In a victory for landlords, a federal judge in Ohio ruled Thursday that the U.S. Centers for Disease Control and Prevention exceeded its authority when it ordered a moratorium on evictions in connection with the coronavirus pandemic.

The CDC’s order went beyond what the federal Public Health Service Act allows the agency to do in halting housing evictions, U.S. District Judge J. Philip Calabrese said.

He did not, however, grant an injunction that would have stopped the agency from enforcing the moratorium.

The Justice Department is appealing another ruling two weeks earlier in which an Eastern Texas judge said the order was unconstitutional.

JUSTICE DEPARTMENT TO APPEAL JUDGE’S ORDER ON EVICTION MORATORIUM 

“Saddling landlords with the responsibility to provide free rent during this pandemic ignores their financial obligations and ability to provide safe, decent and affordable housing,” Chuck Fowke, chairman of the National Association of Homebuilders, which sued the CDC last year over the order, said in a statement. “Even during emergencies, federal agencies must abide by the law.”

“Saddling landlords with the responsibility to provide free rent during this pandemic ignores their financial obligations and ability to provide safe, decent and affordable housing.”

Chuck Fowke, chairman, National Association of Homebuilders

The NAHB and a group of property owners from across northern Ohio called the moratorium overreaching and arbitrary.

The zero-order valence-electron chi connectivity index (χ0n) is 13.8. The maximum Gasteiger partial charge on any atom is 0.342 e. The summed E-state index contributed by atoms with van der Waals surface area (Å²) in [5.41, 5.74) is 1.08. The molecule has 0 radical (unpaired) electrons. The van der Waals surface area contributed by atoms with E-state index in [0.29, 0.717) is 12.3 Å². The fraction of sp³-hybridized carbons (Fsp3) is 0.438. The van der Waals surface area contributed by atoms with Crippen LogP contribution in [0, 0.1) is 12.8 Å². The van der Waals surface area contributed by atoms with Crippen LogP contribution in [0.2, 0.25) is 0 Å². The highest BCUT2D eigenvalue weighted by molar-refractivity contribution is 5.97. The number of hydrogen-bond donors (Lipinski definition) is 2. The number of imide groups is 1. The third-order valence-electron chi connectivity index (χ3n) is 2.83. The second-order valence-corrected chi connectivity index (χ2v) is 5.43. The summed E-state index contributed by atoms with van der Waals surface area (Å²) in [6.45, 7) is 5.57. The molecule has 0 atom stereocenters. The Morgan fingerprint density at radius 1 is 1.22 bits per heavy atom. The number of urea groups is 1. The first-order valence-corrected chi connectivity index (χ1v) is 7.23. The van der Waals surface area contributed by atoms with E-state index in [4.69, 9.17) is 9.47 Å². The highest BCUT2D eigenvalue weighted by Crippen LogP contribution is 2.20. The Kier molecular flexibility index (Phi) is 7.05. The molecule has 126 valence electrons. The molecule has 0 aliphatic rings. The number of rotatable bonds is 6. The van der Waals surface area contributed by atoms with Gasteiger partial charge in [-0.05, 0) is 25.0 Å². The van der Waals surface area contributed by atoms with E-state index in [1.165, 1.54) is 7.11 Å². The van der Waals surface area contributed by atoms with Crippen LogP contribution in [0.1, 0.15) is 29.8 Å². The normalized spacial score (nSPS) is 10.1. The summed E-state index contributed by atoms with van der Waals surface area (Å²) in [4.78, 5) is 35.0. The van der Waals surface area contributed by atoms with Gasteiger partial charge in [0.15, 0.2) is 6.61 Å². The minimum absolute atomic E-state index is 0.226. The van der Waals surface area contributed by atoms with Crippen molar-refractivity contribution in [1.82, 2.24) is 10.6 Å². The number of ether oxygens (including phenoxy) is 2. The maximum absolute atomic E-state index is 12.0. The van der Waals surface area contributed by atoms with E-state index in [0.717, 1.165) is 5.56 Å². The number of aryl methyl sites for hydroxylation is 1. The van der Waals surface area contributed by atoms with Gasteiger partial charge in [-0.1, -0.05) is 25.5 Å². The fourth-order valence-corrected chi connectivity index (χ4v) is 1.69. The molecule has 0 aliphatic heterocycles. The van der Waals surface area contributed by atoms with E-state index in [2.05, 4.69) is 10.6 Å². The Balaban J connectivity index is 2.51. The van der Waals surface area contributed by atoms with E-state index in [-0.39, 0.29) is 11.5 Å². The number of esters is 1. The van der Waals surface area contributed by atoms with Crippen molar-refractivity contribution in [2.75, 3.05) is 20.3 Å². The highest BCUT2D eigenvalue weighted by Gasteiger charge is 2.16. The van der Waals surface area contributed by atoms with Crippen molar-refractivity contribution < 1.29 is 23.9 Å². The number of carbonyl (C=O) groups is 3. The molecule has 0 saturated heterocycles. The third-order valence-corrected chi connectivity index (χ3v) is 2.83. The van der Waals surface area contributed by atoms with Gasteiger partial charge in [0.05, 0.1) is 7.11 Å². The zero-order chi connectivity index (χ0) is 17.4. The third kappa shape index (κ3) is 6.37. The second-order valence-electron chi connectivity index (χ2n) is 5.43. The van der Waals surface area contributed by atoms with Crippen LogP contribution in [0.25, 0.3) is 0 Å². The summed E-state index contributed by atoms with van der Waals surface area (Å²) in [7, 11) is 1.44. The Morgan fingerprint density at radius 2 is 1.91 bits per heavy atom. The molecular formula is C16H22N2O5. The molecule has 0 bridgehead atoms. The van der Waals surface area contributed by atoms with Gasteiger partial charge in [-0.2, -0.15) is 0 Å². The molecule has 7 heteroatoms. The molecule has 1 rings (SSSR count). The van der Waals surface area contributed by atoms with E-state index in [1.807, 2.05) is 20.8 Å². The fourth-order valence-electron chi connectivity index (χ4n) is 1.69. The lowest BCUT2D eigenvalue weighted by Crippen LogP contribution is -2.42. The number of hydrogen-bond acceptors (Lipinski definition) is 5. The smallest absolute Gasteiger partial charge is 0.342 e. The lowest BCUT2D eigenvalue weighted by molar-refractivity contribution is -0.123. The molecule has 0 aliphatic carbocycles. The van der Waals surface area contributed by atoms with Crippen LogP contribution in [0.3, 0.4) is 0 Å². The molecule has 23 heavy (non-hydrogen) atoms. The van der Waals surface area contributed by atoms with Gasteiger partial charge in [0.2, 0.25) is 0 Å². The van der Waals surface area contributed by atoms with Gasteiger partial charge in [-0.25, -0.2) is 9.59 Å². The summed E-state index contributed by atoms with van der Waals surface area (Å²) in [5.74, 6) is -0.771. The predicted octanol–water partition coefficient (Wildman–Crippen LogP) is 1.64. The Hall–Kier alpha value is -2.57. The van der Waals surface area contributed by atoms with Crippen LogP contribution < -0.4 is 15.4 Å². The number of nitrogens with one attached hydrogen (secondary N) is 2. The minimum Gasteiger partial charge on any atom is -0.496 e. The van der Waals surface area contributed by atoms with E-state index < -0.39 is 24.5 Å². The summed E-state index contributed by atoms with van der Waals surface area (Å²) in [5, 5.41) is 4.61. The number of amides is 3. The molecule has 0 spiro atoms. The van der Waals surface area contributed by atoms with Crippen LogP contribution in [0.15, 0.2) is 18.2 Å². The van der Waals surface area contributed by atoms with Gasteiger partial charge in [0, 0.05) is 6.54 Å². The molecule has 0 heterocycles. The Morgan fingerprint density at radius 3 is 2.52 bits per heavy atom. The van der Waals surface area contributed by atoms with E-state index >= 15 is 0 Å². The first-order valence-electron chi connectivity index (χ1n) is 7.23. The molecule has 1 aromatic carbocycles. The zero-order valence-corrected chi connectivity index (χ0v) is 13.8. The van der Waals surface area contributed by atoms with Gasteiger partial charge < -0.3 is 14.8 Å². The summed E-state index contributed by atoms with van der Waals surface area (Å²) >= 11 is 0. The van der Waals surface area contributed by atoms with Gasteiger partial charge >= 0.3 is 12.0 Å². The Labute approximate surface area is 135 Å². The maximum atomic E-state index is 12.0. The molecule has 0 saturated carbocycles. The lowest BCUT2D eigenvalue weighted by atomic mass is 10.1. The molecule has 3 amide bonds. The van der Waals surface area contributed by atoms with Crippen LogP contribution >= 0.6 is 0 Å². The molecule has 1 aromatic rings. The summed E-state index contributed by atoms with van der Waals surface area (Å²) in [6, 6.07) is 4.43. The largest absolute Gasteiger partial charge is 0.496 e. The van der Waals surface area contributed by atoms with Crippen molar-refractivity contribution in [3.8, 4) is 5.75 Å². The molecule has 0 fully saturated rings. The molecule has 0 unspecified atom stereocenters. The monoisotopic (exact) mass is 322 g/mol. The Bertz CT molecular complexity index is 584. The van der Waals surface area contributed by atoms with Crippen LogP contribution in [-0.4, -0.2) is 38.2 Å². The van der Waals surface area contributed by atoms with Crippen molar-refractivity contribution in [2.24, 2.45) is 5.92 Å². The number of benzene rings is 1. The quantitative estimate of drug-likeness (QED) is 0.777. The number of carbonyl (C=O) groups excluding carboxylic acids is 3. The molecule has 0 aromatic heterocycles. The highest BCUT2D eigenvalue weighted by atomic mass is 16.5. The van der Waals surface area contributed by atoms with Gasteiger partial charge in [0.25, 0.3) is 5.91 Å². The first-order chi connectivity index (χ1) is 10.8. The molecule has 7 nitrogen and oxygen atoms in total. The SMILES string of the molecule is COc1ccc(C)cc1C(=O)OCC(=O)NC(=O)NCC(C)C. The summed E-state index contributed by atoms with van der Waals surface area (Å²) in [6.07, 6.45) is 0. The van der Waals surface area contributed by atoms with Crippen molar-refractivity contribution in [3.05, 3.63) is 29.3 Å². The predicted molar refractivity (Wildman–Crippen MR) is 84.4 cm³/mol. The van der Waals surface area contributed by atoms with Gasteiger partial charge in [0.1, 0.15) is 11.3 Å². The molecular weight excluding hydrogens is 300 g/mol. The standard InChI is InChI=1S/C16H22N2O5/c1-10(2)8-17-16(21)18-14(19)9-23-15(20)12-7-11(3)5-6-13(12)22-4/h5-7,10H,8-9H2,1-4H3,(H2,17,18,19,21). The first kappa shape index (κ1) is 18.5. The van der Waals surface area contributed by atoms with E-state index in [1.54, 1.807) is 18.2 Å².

Other courts around the country have upheld the eviction ban as several similar suits have been filed in federal courts across the country.

10% OF AMERICAN FAMILIES AT RISK OF FORECLOSURE, EVICTION DURING PANDEMIC 

Diane Yentel, president of the National Low-Income Housing Coalition, said “attempts to overturn the moratorium are frivolous” because tens of billions of dollars in federal rental assistance are coming in the recently passed coronavirus relief bill.

“These landlords that are bringing these suits and working so hard to overturn the eviction moratorium will be made whole by the unprecedented amount of resources that Congress has made available. But it is going to take time to get the money into their hands,” she said. 

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The CDC eviction moratorium was signed in September by former President Trump and extended by President Biden through March 31.

The Associated Press contributed to this report.